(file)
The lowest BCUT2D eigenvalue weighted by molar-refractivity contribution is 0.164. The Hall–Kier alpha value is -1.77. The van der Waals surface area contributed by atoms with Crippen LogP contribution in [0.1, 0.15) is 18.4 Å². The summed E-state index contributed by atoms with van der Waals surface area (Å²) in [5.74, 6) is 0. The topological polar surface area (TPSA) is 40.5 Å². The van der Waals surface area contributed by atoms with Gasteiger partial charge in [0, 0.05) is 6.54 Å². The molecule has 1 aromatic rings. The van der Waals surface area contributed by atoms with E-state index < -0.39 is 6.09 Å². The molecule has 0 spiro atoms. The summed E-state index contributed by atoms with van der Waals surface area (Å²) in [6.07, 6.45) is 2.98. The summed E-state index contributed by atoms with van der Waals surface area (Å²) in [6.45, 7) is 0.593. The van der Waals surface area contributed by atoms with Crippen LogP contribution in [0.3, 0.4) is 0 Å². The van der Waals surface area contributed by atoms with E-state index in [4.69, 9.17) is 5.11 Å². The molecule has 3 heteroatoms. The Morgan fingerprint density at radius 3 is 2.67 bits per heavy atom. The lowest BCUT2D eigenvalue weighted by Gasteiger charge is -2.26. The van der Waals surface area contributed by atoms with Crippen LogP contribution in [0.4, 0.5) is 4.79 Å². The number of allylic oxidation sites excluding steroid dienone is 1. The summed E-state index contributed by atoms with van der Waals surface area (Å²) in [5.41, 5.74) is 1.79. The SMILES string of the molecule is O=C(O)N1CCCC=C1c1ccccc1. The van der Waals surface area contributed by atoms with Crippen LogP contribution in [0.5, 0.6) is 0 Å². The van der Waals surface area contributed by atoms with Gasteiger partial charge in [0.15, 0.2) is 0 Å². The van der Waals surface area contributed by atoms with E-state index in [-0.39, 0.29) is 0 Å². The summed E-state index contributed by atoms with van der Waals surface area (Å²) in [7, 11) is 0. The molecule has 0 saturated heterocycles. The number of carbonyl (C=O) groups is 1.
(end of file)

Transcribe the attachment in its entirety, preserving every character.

The lowest BCUT2D eigenvalue weighted by molar-refractivity contribution is 0.164. The Hall–Kier alpha value is -1.77. The van der Waals surface area contributed by atoms with Crippen LogP contribution in [0.1, 0.15) is 18.4 Å². The summed E-state index contributed by atoms with van der Waals surface area (Å²) in [5.74, 6) is 0. The topological polar surface area (TPSA) is 40.5 Å². The van der Waals surface area contributed by atoms with Gasteiger partial charge in [0, 0.05) is 6.54 Å². The molecule has 1 aromatic rings. The van der Waals surface area contributed by atoms with E-state index < -0.39 is 6.09 Å². The molecule has 0 spiro atoms. The summed E-state index contributed by atoms with van der Waals surface area (Å²) in [6.07, 6.45) is 2.98. The summed E-state index contributed by atoms with van der Waals surface area (Å²) in [6.45, 7) is 0.593. The van der Waals surface area contributed by atoms with Crippen LogP contribution in [0.3, 0.4) is 0 Å². The van der Waals surface area contributed by atoms with E-state index in [4.69, 9.17) is 5.11 Å². The molecule has 3 heteroatoms. The Morgan fingerprint density at radius 3 is 2.67 bits per heavy atom. The lowest BCUT2D eigenvalue weighted by Gasteiger charge is -2.26. The van der Waals surface area contributed by atoms with Crippen LogP contribution in [0.4, 0.5) is 4.79 Å². The number of allylic oxidation sites excluding steroid dienone is 1. The summed E-state index contributed by atoms with van der Waals surface area (Å²) in [5.41, 5.74) is 1.79. The SMILES string of the molecule is O=C(O)N1CCCC=C1c1ccccc1. The van der Waals surface area contributed by atoms with Crippen LogP contribution in [0.5, 0.6) is 0 Å². The van der Waals surface area contributed by atoms with Gasteiger partial charge in [0.15, 0.2) is 0 Å². The van der Waals surface area contributed by atoms with E-state index in [-0.39, 0.29) is 0 Å². The summed E-state index contributed by atoms with van der Waals surface area (Å²) in [7, 11) is 0. The molecule has 0 saturated heterocycles. The number of carbonyl (C=O) groups is 1.